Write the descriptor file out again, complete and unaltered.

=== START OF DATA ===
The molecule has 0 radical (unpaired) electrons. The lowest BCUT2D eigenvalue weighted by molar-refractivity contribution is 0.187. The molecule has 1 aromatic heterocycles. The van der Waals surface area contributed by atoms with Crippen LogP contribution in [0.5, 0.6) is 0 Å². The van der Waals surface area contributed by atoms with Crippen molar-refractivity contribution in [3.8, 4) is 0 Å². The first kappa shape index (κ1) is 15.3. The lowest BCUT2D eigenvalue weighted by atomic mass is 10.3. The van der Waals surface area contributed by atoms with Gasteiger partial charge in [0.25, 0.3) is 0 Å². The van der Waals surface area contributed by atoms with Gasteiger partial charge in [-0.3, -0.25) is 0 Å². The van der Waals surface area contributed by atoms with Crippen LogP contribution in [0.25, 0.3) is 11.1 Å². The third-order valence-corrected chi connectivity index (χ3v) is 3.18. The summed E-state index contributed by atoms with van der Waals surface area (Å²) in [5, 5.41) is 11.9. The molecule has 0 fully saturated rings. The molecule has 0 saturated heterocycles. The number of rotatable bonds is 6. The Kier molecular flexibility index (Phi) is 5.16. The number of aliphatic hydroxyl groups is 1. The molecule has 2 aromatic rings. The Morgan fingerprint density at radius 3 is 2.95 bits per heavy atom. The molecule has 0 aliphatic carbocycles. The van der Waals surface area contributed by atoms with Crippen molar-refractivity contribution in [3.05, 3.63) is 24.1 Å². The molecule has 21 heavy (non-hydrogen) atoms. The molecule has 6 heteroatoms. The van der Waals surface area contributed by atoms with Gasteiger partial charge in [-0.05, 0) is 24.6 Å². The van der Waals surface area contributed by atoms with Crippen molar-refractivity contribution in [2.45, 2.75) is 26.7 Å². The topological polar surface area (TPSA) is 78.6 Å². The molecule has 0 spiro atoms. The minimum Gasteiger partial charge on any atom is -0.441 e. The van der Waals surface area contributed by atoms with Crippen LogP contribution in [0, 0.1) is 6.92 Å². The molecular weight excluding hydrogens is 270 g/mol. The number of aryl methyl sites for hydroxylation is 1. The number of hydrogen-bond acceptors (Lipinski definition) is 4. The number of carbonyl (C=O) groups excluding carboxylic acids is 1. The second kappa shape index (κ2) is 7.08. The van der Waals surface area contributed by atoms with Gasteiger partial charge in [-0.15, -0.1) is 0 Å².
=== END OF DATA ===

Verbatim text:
The molecule has 0 radical (unpaired) electrons. The lowest BCUT2D eigenvalue weighted by molar-refractivity contribution is 0.187. The molecule has 1 aromatic heterocycles. The van der Waals surface area contributed by atoms with Crippen LogP contribution in [0.5, 0.6) is 0 Å². The van der Waals surface area contributed by atoms with Crippen molar-refractivity contribution in [3.8, 4) is 0 Å². The first kappa shape index (κ1) is 15.3. The lowest BCUT2D eigenvalue weighted by atomic mass is 10.3. The van der Waals surface area contributed by atoms with Gasteiger partial charge in [0.25, 0.3) is 0 Å². The van der Waals surface area contributed by atoms with Gasteiger partial charge in [-0.3, -0.25) is 0 Å². The van der Waals surface area contributed by atoms with Crippen LogP contribution in [0.25, 0.3) is 11.1 Å². The third-order valence-corrected chi connectivity index (χ3v) is 3.18. The summed E-state index contributed by atoms with van der Waals surface area (Å²) in [5, 5.41) is 11.9. The molecule has 0 fully saturated rings. The molecule has 0 saturated heterocycles. The number of rotatable bonds is 6. The Kier molecular flexibility index (Phi) is 5.16. The number of aliphatic hydroxyl groups is 1. The molecule has 2 aromatic rings. The Morgan fingerprint density at radius 3 is 2.95 bits per heavy atom. The molecule has 0 aliphatic carbocycles. The van der Waals surface area contributed by atoms with Crippen molar-refractivity contribution in [3.05, 3.63) is 24.1 Å². The molecule has 21 heavy (non-hydrogen) atoms. The molecule has 6 heteroatoms. The van der Waals surface area contributed by atoms with Gasteiger partial charge in [-0.05, 0) is 24.6 Å². The van der Waals surface area contributed by atoms with Crippen molar-refractivity contribution in [2.45, 2.75) is 26.7 Å². The topological polar surface area (TPSA) is 78.6 Å². The molecule has 0 spiro atoms. The minimum Gasteiger partial charge on any atom is -0.441 e. The van der Waals surface area contributed by atoms with Crippen LogP contribution in [0, 0.1) is 6.92 Å². The molecular weight excluding hydrogens is 270 g/mol. The number of aryl methyl sites for hydroxylation is 1. The number of hydrogen-bond acceptors (Lipinski definition) is 4. The number of carbonyl (C=O) groups excluding carboxylic acids is 1. The second kappa shape index (κ2) is 7.08. The van der Waals surface area contributed by atoms with Gasteiger partial charge in [-0.15, -0.1) is 0 Å².